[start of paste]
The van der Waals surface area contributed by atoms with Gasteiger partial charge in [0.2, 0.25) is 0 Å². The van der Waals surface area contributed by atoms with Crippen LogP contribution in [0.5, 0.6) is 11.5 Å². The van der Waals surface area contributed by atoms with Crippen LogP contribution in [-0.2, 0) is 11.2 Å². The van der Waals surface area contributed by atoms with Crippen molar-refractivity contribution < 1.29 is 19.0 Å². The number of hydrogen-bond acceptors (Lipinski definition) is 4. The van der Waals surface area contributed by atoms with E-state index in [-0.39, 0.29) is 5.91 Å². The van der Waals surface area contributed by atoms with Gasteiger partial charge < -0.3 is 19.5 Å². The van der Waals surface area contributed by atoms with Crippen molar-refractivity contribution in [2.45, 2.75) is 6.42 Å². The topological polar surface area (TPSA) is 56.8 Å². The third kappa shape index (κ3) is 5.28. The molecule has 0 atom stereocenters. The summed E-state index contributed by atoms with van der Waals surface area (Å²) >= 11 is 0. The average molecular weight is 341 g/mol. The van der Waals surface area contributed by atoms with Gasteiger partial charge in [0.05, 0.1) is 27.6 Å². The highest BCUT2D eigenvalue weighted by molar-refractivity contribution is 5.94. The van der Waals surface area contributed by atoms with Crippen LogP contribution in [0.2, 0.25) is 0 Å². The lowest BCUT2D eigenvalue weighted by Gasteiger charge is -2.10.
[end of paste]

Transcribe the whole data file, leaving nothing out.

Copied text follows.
The van der Waals surface area contributed by atoms with Gasteiger partial charge in [0.2, 0.25) is 0 Å². The van der Waals surface area contributed by atoms with Crippen LogP contribution in [0.5, 0.6) is 11.5 Å². The van der Waals surface area contributed by atoms with Crippen LogP contribution in [-0.2, 0) is 11.2 Å². The van der Waals surface area contributed by atoms with Crippen molar-refractivity contribution < 1.29 is 19.0 Å². The number of hydrogen-bond acceptors (Lipinski definition) is 4. The van der Waals surface area contributed by atoms with E-state index in [-0.39, 0.29) is 5.91 Å². The van der Waals surface area contributed by atoms with Gasteiger partial charge < -0.3 is 19.5 Å². The van der Waals surface area contributed by atoms with Crippen molar-refractivity contribution in [2.45, 2.75) is 6.42 Å². The topological polar surface area (TPSA) is 56.8 Å². The third kappa shape index (κ3) is 5.28. The molecule has 0 atom stereocenters. The summed E-state index contributed by atoms with van der Waals surface area (Å²) >= 11 is 0. The average molecular weight is 341 g/mol. The van der Waals surface area contributed by atoms with Gasteiger partial charge in [0.05, 0.1) is 27.6 Å². The highest BCUT2D eigenvalue weighted by molar-refractivity contribution is 5.94. The van der Waals surface area contributed by atoms with Crippen LogP contribution in [0.2, 0.25) is 0 Å². The lowest BCUT2D eigenvalue weighted by Gasteiger charge is -2.10.